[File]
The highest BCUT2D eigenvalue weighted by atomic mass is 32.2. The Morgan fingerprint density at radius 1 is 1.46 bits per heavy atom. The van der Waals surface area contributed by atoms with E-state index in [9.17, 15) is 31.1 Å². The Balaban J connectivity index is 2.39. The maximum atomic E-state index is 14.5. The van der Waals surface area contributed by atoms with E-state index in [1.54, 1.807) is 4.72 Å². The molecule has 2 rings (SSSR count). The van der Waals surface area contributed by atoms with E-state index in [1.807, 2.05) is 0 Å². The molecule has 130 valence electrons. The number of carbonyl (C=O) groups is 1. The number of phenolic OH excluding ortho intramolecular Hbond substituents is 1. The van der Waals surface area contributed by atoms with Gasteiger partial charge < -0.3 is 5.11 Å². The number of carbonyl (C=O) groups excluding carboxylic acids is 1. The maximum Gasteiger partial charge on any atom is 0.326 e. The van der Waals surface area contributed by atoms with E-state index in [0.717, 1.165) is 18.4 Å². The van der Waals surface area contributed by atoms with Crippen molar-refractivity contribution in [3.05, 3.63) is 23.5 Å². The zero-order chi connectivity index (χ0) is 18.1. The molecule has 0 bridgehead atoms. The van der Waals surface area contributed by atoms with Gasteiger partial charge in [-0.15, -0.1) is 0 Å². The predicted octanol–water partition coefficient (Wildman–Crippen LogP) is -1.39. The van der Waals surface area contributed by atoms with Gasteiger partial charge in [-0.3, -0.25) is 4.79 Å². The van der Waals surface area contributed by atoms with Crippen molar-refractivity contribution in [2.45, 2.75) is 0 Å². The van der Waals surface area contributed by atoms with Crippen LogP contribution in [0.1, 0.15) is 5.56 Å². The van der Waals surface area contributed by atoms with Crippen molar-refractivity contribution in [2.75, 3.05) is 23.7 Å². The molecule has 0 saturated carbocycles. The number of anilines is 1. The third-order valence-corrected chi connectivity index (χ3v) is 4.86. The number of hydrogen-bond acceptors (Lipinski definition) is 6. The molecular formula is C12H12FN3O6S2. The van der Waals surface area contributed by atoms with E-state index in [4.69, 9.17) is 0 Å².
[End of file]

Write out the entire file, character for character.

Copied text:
The highest BCUT2D eigenvalue weighted by atomic mass is 32.2. The Morgan fingerprint density at radius 1 is 1.46 bits per heavy atom. The van der Waals surface area contributed by atoms with E-state index in [9.17, 15) is 31.1 Å². The Balaban J connectivity index is 2.39. The maximum atomic E-state index is 14.5. The van der Waals surface area contributed by atoms with E-state index in [1.54, 1.807) is 4.72 Å². The molecule has 2 rings (SSSR count). The van der Waals surface area contributed by atoms with E-state index in [1.807, 2.05) is 0 Å². The molecule has 130 valence electrons. The number of carbonyl (C=O) groups is 1. The number of phenolic OH excluding ortho intramolecular Hbond substituents is 1. The van der Waals surface area contributed by atoms with Gasteiger partial charge < -0.3 is 5.11 Å². The number of carbonyl (C=O) groups excluding carboxylic acids is 1. The maximum Gasteiger partial charge on any atom is 0.326 e. The van der Waals surface area contributed by atoms with E-state index in [0.717, 1.165) is 18.4 Å². The van der Waals surface area contributed by atoms with Crippen molar-refractivity contribution in [3.05, 3.63) is 23.5 Å². The zero-order chi connectivity index (χ0) is 18.1. The molecule has 0 bridgehead atoms. The van der Waals surface area contributed by atoms with Gasteiger partial charge in [-0.15, -0.1) is 0 Å². The predicted octanol–water partition coefficient (Wildman–Crippen LogP) is -1.39. The van der Waals surface area contributed by atoms with Gasteiger partial charge in [-0.3, -0.25) is 4.79 Å². The van der Waals surface area contributed by atoms with Crippen molar-refractivity contribution in [2.45, 2.75) is 0 Å². The van der Waals surface area contributed by atoms with Crippen LogP contribution in [0.1, 0.15) is 5.56 Å². The van der Waals surface area contributed by atoms with Crippen molar-refractivity contribution in [2.75, 3.05) is 23.7 Å². The molecule has 0 saturated carbocycles. The number of anilines is 1. The third-order valence-corrected chi connectivity index (χ3v) is 4.86. The number of hydrogen-bond acceptors (Lipinski definition) is 6. The molecular formula is C12H12FN3O6S2. The van der Waals surface area contributed by atoms with E-state index in [4.69, 9.17) is 0 Å².